Fixed rear iron sights are versatile and function well on various rifle platforms. They are compatible with numerous aftermarket upgrades, allowing for personalized setups.

Rifle Platforms

Fixed rear iron sights are designed for compatibility with multiple rifle platforms, such as the AR-15 and other semi-automatic rifles. On an AR-15, these sights offer durability and ease of use. They mount securely to the rifle’s accessory rail and provide consistent performance.

Aftermarket Upgrades and Modifications

Upgrading fixed rear iron sights is straightforward. Aftermarket options include adjustable sights, night sights, and flip-up designs. Adjustable sights allow for precision tuning to match shooting preferences and conditions. Night sights feature tritium inserts for better visibility in low light.

Installing these upgrades involves simple tools like screwdrivers and mounting screws. This ease of installation makes it accessible to most users. Shooters can improve accuracy and adaptability for different shooting scenarios by upgrading to higher-quality fixed sights.

Understanding the compatibility and available aftermarket options for fixed rear iron sights helps choose the right setup for various needs.

Fixed Rear Iron Sight Maintenance and Care

Regular maintenance of fixed rear iron sights ensures optimal performance and accuracy.

First, clean the sight using a soft brush to remove any dust or debris. Use a cloth with a small amount of gun oil to wipe down the metal parts.

Next, check for any signs of rust or wear. If rust is present, scrub gently with fine steel wool and apply a rust preventative.

Inspect the screws and mounting hardware to make sure they are tight.

Tools Needed:

  • Soft brush
  • Cloth
  • Gun oil
  • Fine steel wool

Every few months, reapply a thin layer of oil to protect the metal. Avoid putting too much oil, as it can attract dust and dirt.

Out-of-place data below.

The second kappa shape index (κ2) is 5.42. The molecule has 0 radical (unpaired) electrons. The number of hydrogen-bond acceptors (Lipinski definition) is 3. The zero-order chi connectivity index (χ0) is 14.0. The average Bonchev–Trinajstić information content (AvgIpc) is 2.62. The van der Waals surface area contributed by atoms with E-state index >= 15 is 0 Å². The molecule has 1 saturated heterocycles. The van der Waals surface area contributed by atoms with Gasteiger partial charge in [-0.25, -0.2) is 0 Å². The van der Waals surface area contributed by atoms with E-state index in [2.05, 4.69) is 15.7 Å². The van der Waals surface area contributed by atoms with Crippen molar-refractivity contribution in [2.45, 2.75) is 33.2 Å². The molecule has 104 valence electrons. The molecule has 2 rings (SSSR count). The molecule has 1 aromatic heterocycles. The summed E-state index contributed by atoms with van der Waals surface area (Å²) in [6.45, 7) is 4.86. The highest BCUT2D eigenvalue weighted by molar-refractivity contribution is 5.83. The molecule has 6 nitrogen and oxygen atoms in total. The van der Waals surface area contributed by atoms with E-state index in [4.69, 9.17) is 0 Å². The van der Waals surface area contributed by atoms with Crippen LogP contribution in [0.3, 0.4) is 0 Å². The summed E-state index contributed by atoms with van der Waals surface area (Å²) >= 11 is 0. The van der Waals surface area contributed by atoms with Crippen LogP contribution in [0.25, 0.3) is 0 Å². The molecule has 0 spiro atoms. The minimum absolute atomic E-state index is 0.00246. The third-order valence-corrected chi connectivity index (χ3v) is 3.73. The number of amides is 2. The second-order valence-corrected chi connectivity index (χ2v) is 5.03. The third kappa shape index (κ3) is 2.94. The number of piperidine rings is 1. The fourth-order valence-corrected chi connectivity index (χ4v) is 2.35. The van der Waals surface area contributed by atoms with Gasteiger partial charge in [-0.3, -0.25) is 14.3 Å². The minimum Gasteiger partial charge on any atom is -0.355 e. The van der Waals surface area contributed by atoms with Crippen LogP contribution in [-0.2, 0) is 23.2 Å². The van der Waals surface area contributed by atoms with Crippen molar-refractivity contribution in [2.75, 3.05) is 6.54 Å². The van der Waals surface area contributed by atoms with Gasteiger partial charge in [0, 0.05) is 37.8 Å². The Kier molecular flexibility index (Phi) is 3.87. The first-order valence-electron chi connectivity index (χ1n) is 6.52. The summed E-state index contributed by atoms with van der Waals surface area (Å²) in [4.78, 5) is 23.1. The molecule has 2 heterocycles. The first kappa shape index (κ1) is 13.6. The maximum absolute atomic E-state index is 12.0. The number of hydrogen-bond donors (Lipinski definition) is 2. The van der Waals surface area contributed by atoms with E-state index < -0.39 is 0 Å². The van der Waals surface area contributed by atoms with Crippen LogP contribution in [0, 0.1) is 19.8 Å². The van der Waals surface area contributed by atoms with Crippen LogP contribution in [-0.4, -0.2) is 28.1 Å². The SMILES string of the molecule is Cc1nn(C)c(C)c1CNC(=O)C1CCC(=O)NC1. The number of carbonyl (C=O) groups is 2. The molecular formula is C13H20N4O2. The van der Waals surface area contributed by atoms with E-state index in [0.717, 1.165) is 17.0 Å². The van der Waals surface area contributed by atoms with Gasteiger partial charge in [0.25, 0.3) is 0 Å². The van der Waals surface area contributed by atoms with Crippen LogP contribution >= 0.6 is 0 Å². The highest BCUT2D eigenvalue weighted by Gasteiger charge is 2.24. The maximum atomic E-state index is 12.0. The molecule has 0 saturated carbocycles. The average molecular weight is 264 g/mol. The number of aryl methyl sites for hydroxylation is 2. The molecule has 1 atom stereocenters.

Wipe the sight apertures to keep them clear and unobstructed.

Store the firearm in a dry, cool place.


  • Clean regularly
  • Check for rust
  • Tighten screws


  • Over-oil
  • Ignore signs of wear

Frequently Asked Questions About Fixed Rear Iron Sight

Fixed rear iron sights are essential for many shooters seeking precision and reliability. They are steady, durable, and do not require any deployments. This section addresses common questions regarding installation, adjustments, durability, comparisons with flip-up sights, co-witnessing capabilities, and maintenance.

What steps are needed to install a fixed rear iron sight on an AR15?

To install a fixed rear iron sight on an AR15, ensure you have the correct tools, like a screwdriver or Allen wrench. First, mount the sight onto the Picatinny rail, aligning it properly. Tighten the screws securely, but avoid over-tightening to prevent damage. Check for stability and ensure the sight is perfectly aligned with the front sight.

How can I adjust a fixed A2 rear sight for proper targeting?

Adjusting a fixed A2 rear sight involves two main adjustments: windage and elevation. Windage is controlled by turning the knob on the side to move the sight left or right. Elevation adjustments are made by rotating the front sight post to raise or lower the point of impact. Both adjustments should be done carefully and incrementally.

Is there a noticeable difference between a UTG and Midwest Industries fixed rear sight in terms of durability?

Yes, there are differences between UTG and Midwest Industries fixed rear sights in terms of durability. Midwest Industries sights are often known for their robust construction and higher quality materials. UTG sights are generally more affordable but might not withstand harsh conditions as well as their Midwest counterparts.

What are the pros and cons of using a fixed iron sight compared to flip-up sights for shooting?

Fixed iron sights provide instant readiness without needing deployment, making them reliable in high-stress situations. They are durable and less likely to break. However, they can obstruct the view through optics when not in use. Flip-up sights offer versatility and can be folded down when not needed, but they require deployment and might be less durable.

Can a fixed rear iron sight co-witness with a red dot sight on my firearm?

Yes, a fixed rear iron sight can co-witness with a red dot sight. Co-witnessing allows shooters to use both sights simultaneously. Proper alignment ensures that the iron sight serves as a backup if the red dot fails. This setup ensures continuous targeting options in various shooting scenarios.

What maintenance is required to ensure the longevity of a fixed rear iron sight?

Regular maintenance is key to ensuring the longevity of a fixed rear iron sight. Clean the sight regularly to remove dirt and debris. Check all screws and fittings to ensure they remain tight. Avoid exposure to harsh chemicals or environments that could cause rust or corrosion. Regular inspections will help keep the sight in optimal condition.